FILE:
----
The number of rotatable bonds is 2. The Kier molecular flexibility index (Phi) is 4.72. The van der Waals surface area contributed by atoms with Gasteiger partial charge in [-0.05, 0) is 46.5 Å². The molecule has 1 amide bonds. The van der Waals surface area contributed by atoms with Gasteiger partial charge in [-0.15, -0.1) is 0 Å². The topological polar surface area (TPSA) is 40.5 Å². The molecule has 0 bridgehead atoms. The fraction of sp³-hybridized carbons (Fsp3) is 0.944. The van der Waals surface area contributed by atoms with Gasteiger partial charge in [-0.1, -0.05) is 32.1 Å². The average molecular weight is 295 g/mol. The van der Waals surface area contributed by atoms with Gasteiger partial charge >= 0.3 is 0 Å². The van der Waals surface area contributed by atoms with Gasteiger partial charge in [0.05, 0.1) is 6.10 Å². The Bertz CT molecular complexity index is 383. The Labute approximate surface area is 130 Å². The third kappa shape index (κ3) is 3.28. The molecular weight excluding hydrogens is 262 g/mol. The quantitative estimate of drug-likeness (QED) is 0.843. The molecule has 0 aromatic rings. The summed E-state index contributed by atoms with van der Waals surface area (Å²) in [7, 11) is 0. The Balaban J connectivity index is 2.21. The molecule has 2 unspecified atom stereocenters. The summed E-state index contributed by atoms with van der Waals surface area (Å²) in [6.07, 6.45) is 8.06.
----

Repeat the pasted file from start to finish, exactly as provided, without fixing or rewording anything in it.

The number of rotatable bonds is 2. The Kier molecular flexibility index (Phi) is 4.72. The van der Waals surface area contributed by atoms with Gasteiger partial charge in [-0.05, 0) is 46.5 Å². The molecule has 1 amide bonds. The van der Waals surface area contributed by atoms with Gasteiger partial charge in [-0.15, -0.1) is 0 Å². The topological polar surface area (TPSA) is 40.5 Å². The molecule has 0 bridgehead atoms. The fraction of sp³-hybridized carbons (Fsp3) is 0.944. The van der Waals surface area contributed by atoms with Gasteiger partial charge in [-0.1, -0.05) is 32.1 Å². The average molecular weight is 295 g/mol. The van der Waals surface area contributed by atoms with Gasteiger partial charge >= 0.3 is 0 Å². The van der Waals surface area contributed by atoms with Gasteiger partial charge in [0.05, 0.1) is 6.10 Å². The Bertz CT molecular complexity index is 383. The Labute approximate surface area is 130 Å². The third kappa shape index (κ3) is 3.28. The molecular weight excluding hydrogens is 262 g/mol. The quantitative estimate of drug-likeness (QED) is 0.843. The molecule has 0 aromatic rings. The summed E-state index contributed by atoms with van der Waals surface area (Å²) in [7, 11) is 0. The Balaban J connectivity index is 2.21. The molecule has 2 unspecified atom stereocenters. The summed E-state index contributed by atoms with van der Waals surface area (Å²) in [6.07, 6.45) is 8.06.